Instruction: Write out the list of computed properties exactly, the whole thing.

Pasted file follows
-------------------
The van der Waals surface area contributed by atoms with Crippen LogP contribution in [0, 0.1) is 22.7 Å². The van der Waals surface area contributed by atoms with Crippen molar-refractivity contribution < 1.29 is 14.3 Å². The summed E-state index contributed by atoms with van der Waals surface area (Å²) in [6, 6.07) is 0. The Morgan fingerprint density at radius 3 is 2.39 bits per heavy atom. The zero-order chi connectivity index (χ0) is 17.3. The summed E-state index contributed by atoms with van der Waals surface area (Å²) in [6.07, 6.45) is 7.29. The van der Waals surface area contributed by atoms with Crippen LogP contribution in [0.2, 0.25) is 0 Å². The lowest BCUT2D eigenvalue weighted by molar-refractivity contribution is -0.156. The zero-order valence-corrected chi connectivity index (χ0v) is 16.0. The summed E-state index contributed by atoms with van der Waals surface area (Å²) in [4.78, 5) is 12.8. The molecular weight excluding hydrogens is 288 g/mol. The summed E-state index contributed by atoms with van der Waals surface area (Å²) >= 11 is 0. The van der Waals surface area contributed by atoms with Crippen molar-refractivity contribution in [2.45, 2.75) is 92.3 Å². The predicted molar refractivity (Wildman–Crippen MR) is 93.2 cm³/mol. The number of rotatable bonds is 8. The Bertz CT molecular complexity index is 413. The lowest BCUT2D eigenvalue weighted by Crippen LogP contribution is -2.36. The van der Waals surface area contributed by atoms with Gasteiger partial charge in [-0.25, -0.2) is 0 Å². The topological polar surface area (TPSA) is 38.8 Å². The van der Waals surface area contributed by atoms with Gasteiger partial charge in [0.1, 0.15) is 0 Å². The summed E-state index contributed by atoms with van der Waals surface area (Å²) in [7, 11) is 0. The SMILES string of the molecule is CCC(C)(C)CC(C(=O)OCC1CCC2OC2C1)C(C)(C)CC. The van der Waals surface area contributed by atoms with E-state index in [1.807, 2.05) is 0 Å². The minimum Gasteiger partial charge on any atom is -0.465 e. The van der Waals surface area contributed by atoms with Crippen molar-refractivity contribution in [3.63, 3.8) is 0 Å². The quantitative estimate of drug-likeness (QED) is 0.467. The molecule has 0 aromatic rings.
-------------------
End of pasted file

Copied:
The van der Waals surface area contributed by atoms with Crippen LogP contribution in [0, 0.1) is 22.7 Å². The van der Waals surface area contributed by atoms with Crippen molar-refractivity contribution < 1.29 is 14.3 Å². The summed E-state index contributed by atoms with van der Waals surface area (Å²) in [6, 6.07) is 0. The Morgan fingerprint density at radius 3 is 2.39 bits per heavy atom. The zero-order chi connectivity index (χ0) is 17.3. The summed E-state index contributed by atoms with van der Waals surface area (Å²) in [6.07, 6.45) is 7.29. The van der Waals surface area contributed by atoms with Crippen LogP contribution in [0.2, 0.25) is 0 Å². The lowest BCUT2D eigenvalue weighted by molar-refractivity contribution is -0.156. The zero-order valence-corrected chi connectivity index (χ0v) is 16.0. The summed E-state index contributed by atoms with van der Waals surface area (Å²) in [4.78, 5) is 12.8. The molecular weight excluding hydrogens is 288 g/mol. The summed E-state index contributed by atoms with van der Waals surface area (Å²) >= 11 is 0. The van der Waals surface area contributed by atoms with Crippen molar-refractivity contribution in [2.45, 2.75) is 92.3 Å². The predicted molar refractivity (Wildman–Crippen MR) is 93.2 cm³/mol. The number of rotatable bonds is 8. The Bertz CT molecular complexity index is 413. The lowest BCUT2D eigenvalue weighted by Crippen LogP contribution is -2.36. The van der Waals surface area contributed by atoms with Gasteiger partial charge in [-0.25, -0.2) is 0 Å². The topological polar surface area (TPSA) is 38.8 Å². The van der Waals surface area contributed by atoms with Gasteiger partial charge in [0.1, 0.15) is 0 Å². The summed E-state index contributed by atoms with van der Waals surface area (Å²) in [7, 11) is 0. The SMILES string of the molecule is CCC(C)(C)CC(C(=O)OCC1CCC2OC2C1)C(C)(C)CC. The van der Waals surface area contributed by atoms with E-state index in [1.807, 2.05) is 0 Å². The minimum Gasteiger partial charge on any atom is -0.465 e. The van der Waals surface area contributed by atoms with Crippen molar-refractivity contribution in [3.63, 3.8) is 0 Å². The quantitative estimate of drug-likeness (QED) is 0.467. The molecule has 0 aromatic rings.